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Pieve Almenno San Salvatore.
Pieve Sant'Egidio in Fontanella in Sotto il Monte Giovanni XXIII .
Pieve Piona.

A pieve (Italian outdated for parish ) was in the Middle Ages in rural areas of northern and central Italy a parish and a church with special rights, for example the right to baptism and burial. Only one Pieve had a baptismal font and a cemetery. These pievi were available in large numbers, rarely in cities as competition between the self-sufficient urban population and the feudal bishop's church. An important exception is Santa Maria della Pieve in Arezzo .

Origin and history of the term

Pieve is derived from the Latin plebs, plebis . In the history of the plebeians in the Roman Empire , this term is historically understandable, whereby the pieve in the sense defined here refers to the plebs rustica, i.e. H. the working rural population in the vicinity of cities ( oppida ), founded.

When the Roman social and administrative structures slowly deteriorated in the course of the migration of peoples in late antiquity , a self-sufficient local self-government system of the rural population was established initially in difficult-to-access mountainous and other remote regions, and later across the board. With the spread of Christianity from the 5th century onwards, the village clerical structures (parishes) gradually formed. In these rural Christian communities, the parish also had jurisdiction and took tithes from the peasants.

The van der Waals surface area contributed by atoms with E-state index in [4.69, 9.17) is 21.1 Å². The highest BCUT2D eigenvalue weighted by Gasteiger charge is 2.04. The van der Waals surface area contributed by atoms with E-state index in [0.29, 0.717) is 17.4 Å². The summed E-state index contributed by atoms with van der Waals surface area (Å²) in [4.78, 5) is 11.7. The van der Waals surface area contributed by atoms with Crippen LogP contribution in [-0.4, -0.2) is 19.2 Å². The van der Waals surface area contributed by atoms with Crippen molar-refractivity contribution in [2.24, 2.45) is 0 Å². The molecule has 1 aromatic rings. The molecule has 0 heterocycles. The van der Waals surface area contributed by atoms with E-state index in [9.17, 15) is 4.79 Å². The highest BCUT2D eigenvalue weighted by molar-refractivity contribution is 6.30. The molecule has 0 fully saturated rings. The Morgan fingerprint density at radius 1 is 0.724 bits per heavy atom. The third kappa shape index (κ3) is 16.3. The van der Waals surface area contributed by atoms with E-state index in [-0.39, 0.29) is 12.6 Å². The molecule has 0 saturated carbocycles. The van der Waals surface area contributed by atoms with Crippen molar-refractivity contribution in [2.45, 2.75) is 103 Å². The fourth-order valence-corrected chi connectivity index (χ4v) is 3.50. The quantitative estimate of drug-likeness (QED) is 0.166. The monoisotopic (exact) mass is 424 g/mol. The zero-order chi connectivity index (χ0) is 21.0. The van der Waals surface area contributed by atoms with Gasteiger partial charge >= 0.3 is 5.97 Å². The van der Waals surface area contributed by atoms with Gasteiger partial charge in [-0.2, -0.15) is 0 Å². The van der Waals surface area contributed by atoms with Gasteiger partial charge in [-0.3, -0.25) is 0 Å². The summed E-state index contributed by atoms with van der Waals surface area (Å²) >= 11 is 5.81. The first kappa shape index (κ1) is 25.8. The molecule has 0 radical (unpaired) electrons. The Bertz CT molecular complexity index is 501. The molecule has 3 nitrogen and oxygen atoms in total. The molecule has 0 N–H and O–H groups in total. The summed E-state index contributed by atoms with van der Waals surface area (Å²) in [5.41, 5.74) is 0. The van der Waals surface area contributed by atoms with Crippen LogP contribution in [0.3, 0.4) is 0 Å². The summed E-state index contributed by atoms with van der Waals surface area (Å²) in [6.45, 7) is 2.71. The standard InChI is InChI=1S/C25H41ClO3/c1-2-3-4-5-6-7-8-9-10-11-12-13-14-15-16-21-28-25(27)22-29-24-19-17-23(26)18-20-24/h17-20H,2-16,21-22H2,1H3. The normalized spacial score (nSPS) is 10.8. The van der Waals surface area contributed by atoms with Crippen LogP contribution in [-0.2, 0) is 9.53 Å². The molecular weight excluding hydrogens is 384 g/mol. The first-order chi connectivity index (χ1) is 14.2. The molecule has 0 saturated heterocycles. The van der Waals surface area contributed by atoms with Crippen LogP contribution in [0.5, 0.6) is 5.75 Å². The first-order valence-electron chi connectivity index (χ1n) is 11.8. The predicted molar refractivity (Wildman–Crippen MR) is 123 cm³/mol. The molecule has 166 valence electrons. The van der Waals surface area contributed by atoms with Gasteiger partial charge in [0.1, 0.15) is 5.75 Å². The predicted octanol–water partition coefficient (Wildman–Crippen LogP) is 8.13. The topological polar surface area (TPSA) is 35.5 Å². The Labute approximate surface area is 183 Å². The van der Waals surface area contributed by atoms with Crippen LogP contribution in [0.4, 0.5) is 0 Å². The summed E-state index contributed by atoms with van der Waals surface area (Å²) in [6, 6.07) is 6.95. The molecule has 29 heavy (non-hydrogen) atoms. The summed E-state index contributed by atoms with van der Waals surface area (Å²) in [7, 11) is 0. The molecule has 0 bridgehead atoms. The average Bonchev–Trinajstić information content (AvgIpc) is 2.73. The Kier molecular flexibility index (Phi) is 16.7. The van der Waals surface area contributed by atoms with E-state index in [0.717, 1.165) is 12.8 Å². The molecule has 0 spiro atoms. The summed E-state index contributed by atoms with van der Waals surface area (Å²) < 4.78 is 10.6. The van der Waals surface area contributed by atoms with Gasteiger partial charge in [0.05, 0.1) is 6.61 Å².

The core ecclesiastical functions of the parishes (gathering the population for worship, carrying out ceremonies) were established in the whole of northern and central Italy around the 10th century. During this period, the extended Pieve term of the administrative parish was added to the narrower meaning of the church buildings themselves, which were often built on the foundations of Roman villas.

The term in Italian place names

As explained, the historical pieve term is no longer in use today. It has been preserved in numerous place names, generally in rural areas.


See also